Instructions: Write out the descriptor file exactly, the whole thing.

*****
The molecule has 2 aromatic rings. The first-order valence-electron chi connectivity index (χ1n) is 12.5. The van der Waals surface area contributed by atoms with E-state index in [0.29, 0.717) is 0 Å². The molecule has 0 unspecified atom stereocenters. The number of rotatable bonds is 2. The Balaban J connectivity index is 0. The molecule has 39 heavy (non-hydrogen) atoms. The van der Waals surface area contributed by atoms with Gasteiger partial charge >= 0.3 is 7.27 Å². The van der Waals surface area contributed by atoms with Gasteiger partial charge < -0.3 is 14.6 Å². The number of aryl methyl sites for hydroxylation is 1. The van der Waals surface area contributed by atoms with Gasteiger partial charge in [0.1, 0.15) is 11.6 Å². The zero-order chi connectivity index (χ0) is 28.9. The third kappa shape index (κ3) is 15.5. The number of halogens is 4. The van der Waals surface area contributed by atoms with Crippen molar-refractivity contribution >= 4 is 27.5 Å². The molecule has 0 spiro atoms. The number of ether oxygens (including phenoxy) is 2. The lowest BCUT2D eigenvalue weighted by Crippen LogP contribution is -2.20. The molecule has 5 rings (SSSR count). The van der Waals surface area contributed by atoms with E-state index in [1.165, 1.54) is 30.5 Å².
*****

The molecule has 2 aromatic rings. The first-order valence-electron chi connectivity index (χ1n) is 12.5. The van der Waals surface area contributed by atoms with E-state index in [0.29, 0.717) is 0 Å². The molecule has 0 unspecified atom stereocenters. The number of rotatable bonds is 2. The Balaban J connectivity index is 0. The molecule has 39 heavy (non-hydrogen) atoms. The van der Waals surface area contributed by atoms with Gasteiger partial charge >= 0.3 is 7.27 Å². The van der Waals surface area contributed by atoms with Gasteiger partial charge < -0.3 is 14.6 Å². The number of aryl methyl sites for hydroxylation is 1. The van der Waals surface area contributed by atoms with Gasteiger partial charge in [0.1, 0.15) is 11.6 Å². The zero-order chi connectivity index (χ0) is 28.9. The third kappa shape index (κ3) is 15.5. The number of halogens is 4. The van der Waals surface area contributed by atoms with Crippen molar-refractivity contribution >= 4 is 27.5 Å². The molecule has 0 spiro atoms. The number of ether oxygens (including phenoxy) is 2. The lowest BCUT2D eigenvalue weighted by Crippen LogP contribution is -2.20. The molecule has 5 rings (SSSR count). The van der Waals surface area contributed by atoms with E-state index in [1.165, 1.54) is 30.5 Å².